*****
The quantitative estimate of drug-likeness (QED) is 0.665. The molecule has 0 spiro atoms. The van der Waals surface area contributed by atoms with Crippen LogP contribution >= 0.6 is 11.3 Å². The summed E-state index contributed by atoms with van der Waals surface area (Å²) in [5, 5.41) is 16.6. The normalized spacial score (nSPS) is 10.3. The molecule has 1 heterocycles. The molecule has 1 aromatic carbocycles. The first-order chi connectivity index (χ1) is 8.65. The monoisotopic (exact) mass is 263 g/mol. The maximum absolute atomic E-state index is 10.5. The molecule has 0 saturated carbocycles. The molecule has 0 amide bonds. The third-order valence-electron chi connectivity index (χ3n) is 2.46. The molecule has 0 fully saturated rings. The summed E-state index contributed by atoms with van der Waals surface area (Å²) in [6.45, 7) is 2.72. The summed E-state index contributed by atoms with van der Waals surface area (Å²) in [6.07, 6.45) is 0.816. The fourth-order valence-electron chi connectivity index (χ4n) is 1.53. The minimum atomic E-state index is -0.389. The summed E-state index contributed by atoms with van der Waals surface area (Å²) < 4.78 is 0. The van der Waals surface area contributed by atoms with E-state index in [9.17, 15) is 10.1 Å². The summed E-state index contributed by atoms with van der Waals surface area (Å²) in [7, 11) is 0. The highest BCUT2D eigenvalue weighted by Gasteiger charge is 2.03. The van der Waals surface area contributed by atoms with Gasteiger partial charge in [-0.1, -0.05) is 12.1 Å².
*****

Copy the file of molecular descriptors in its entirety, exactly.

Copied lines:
The quantitative estimate of drug-likeness (QED) is 0.665. The molecule has 0 spiro atoms. The van der Waals surface area contributed by atoms with Crippen LogP contribution >= 0.6 is 11.3 Å². The summed E-state index contributed by atoms with van der Waals surface area (Å²) in [5, 5.41) is 16.6. The normalized spacial score (nSPS) is 10.3. The molecule has 1 heterocycles. The molecule has 1 aromatic carbocycles. The first-order chi connectivity index (χ1) is 8.65. The monoisotopic (exact) mass is 263 g/mol. The maximum absolute atomic E-state index is 10.5. The molecule has 0 saturated carbocycles. The molecule has 0 amide bonds. The third-order valence-electron chi connectivity index (χ3n) is 2.46. The molecule has 0 fully saturated rings. The summed E-state index contributed by atoms with van der Waals surface area (Å²) in [6.45, 7) is 2.72. The summed E-state index contributed by atoms with van der Waals surface area (Å²) in [6.07, 6.45) is 0.816. The fourth-order valence-electron chi connectivity index (χ4n) is 1.53. The minimum atomic E-state index is -0.389. The summed E-state index contributed by atoms with van der Waals surface area (Å²) < 4.78 is 0. The van der Waals surface area contributed by atoms with E-state index in [9.17, 15) is 10.1 Å². The summed E-state index contributed by atoms with van der Waals surface area (Å²) in [7, 11) is 0. The highest BCUT2D eigenvalue weighted by Gasteiger charge is 2.03. The van der Waals surface area contributed by atoms with Gasteiger partial charge in [-0.1, -0.05) is 12.1 Å².